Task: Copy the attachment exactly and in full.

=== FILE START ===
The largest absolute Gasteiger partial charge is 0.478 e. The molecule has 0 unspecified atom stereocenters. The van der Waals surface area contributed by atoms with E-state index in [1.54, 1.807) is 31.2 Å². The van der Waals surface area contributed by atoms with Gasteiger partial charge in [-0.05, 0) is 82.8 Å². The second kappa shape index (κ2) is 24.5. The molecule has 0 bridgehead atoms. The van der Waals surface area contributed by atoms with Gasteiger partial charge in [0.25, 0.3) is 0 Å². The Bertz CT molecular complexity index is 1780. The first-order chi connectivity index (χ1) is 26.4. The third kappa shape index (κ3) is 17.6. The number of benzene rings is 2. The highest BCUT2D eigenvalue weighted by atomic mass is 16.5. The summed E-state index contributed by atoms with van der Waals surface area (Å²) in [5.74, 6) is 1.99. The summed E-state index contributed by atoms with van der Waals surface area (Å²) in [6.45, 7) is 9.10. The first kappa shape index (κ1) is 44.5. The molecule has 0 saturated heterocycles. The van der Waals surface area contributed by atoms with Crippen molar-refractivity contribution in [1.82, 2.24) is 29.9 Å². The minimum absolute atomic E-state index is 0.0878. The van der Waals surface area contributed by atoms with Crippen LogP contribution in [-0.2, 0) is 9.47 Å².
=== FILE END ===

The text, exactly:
The largest absolute Gasteiger partial charge is 0.478 e. The molecule has 0 unspecified atom stereocenters. The van der Waals surface area contributed by atoms with E-state index in [1.54, 1.807) is 31.2 Å². The van der Waals surface area contributed by atoms with Gasteiger partial charge in [-0.05, 0) is 82.8 Å². The second kappa shape index (κ2) is 24.5. The molecule has 0 bridgehead atoms. The van der Waals surface area contributed by atoms with Gasteiger partial charge in [0.25, 0.3) is 0 Å². The Bertz CT molecular complexity index is 1780. The first-order chi connectivity index (χ1) is 26.4. The third kappa shape index (κ3) is 17.6. The number of benzene rings is 2. The highest BCUT2D eigenvalue weighted by atomic mass is 16.5. The summed E-state index contributed by atoms with van der Waals surface area (Å²) in [5.74, 6) is 1.99. The summed E-state index contributed by atoms with van der Waals surface area (Å²) in [6.45, 7) is 9.10. The first kappa shape index (κ1) is 44.5. The molecule has 0 saturated heterocycles. The van der Waals surface area contributed by atoms with Crippen molar-refractivity contribution in [1.82, 2.24) is 29.9 Å². The minimum absolute atomic E-state index is 0.0878. The van der Waals surface area contributed by atoms with Crippen LogP contribution in [-0.2, 0) is 9.47 Å².